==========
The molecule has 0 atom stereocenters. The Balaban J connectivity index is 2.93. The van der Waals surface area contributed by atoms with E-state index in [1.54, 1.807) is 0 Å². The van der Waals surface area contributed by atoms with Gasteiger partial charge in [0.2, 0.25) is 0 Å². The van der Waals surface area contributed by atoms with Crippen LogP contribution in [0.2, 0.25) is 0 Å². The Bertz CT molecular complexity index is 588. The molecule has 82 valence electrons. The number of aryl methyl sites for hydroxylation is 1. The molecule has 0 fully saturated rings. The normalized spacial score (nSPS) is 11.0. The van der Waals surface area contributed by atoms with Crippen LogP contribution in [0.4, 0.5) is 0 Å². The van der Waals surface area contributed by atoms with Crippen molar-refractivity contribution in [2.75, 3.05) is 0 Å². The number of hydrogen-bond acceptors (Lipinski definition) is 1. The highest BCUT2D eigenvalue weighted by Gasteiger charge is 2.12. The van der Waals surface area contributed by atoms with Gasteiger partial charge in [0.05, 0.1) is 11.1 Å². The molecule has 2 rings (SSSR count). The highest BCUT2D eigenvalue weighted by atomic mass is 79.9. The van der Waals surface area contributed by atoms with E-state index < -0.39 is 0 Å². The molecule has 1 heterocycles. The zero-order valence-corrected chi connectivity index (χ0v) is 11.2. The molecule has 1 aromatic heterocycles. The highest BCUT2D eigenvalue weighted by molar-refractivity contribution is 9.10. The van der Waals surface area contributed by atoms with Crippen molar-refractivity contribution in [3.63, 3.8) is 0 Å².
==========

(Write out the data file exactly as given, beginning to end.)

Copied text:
The molecule has 0 atom stereocenters. The Balaban J connectivity index is 2.93. The van der Waals surface area contributed by atoms with E-state index in [1.54, 1.807) is 0 Å². The van der Waals surface area contributed by atoms with Gasteiger partial charge in [0.2, 0.25) is 0 Å². The van der Waals surface area contributed by atoms with Crippen LogP contribution in [0.2, 0.25) is 0 Å². The Bertz CT molecular complexity index is 588. The molecule has 82 valence electrons. The number of aryl methyl sites for hydroxylation is 1. The molecule has 0 fully saturated rings. The normalized spacial score (nSPS) is 11.0. The van der Waals surface area contributed by atoms with Crippen LogP contribution in [0.4, 0.5) is 0 Å². The van der Waals surface area contributed by atoms with Crippen molar-refractivity contribution in [2.75, 3.05) is 0 Å². The number of hydrogen-bond acceptors (Lipinski definition) is 1. The highest BCUT2D eigenvalue weighted by Gasteiger charge is 2.12. The van der Waals surface area contributed by atoms with Gasteiger partial charge in [0.05, 0.1) is 11.1 Å². The molecule has 2 rings (SSSR count). The highest BCUT2D eigenvalue weighted by atomic mass is 79.9. The van der Waals surface area contributed by atoms with E-state index < -0.39 is 0 Å². The molecule has 1 heterocycles. The zero-order valence-corrected chi connectivity index (χ0v) is 11.2. The molecule has 1 aromatic heterocycles. The highest BCUT2D eigenvalue weighted by molar-refractivity contribution is 9.10. The van der Waals surface area contributed by atoms with Crippen molar-refractivity contribution in [3.63, 3.8) is 0 Å².